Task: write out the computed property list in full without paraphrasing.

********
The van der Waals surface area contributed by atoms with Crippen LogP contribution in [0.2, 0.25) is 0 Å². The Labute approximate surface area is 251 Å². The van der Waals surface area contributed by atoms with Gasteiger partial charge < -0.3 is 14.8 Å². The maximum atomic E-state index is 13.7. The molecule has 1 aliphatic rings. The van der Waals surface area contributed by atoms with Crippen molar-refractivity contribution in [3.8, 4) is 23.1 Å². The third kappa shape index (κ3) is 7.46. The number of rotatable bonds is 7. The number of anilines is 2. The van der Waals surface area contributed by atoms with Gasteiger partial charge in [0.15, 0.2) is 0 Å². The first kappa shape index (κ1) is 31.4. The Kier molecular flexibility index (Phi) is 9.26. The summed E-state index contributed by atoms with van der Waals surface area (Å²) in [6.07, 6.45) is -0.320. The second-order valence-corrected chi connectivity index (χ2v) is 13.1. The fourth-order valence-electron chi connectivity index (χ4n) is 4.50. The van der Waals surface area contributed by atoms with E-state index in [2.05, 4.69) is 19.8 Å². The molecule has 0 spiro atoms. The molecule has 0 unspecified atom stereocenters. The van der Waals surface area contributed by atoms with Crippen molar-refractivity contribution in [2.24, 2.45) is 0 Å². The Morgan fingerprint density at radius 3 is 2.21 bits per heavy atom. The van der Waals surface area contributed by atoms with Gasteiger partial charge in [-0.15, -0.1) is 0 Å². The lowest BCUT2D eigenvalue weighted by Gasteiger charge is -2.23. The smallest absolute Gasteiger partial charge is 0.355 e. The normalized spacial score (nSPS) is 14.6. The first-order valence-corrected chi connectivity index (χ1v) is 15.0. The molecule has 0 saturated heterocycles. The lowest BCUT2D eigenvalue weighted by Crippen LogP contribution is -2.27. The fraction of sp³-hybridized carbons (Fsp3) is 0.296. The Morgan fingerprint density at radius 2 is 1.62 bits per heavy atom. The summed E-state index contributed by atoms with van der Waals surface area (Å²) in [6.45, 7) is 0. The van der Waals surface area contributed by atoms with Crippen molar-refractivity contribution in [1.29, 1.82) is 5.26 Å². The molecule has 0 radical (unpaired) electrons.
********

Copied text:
The van der Waals surface area contributed by atoms with Crippen LogP contribution in [0.2, 0.25) is 0 Å². The Labute approximate surface area is 251 Å². The van der Waals surface area contributed by atoms with Gasteiger partial charge < -0.3 is 14.8 Å². The maximum atomic E-state index is 13.7. The molecule has 1 aliphatic rings. The van der Waals surface area contributed by atoms with Crippen molar-refractivity contribution in [3.8, 4) is 23.1 Å². The third kappa shape index (κ3) is 7.46. The number of rotatable bonds is 7. The number of anilines is 2. The van der Waals surface area contributed by atoms with Gasteiger partial charge in [0.15, 0.2) is 0 Å². The first kappa shape index (κ1) is 31.4. The Kier molecular flexibility index (Phi) is 9.26. The summed E-state index contributed by atoms with van der Waals surface area (Å²) in [6.07, 6.45) is -0.320. The second-order valence-corrected chi connectivity index (χ2v) is 13.1. The fourth-order valence-electron chi connectivity index (χ4n) is 4.50. The van der Waals surface area contributed by atoms with E-state index in [2.05, 4.69) is 19.8 Å². The molecule has 0 spiro atoms. The molecule has 0 unspecified atom stereocenters. The van der Waals surface area contributed by atoms with Crippen molar-refractivity contribution in [2.24, 2.45) is 0 Å². The Morgan fingerprint density at radius 3 is 2.21 bits per heavy atom. The van der Waals surface area contributed by atoms with Gasteiger partial charge in [-0.15, -0.1) is 0 Å². The lowest BCUT2D eigenvalue weighted by Gasteiger charge is -2.23. The smallest absolute Gasteiger partial charge is 0.355 e. The normalized spacial score (nSPS) is 14.6. The first-order valence-corrected chi connectivity index (χ1v) is 15.0. The molecule has 0 saturated heterocycles. The lowest BCUT2D eigenvalue weighted by Crippen LogP contribution is -2.27. The fraction of sp³-hybridized carbons (Fsp3) is 0.296. The Morgan fingerprint density at radius 2 is 1.62 bits per heavy atom. The summed E-state index contributed by atoms with van der Waals surface area (Å²) in [6.45, 7) is 0. The van der Waals surface area contributed by atoms with Crippen molar-refractivity contribution in [1.29, 1.82) is 5.26 Å². The molecule has 0 radical (unpaired) electrons.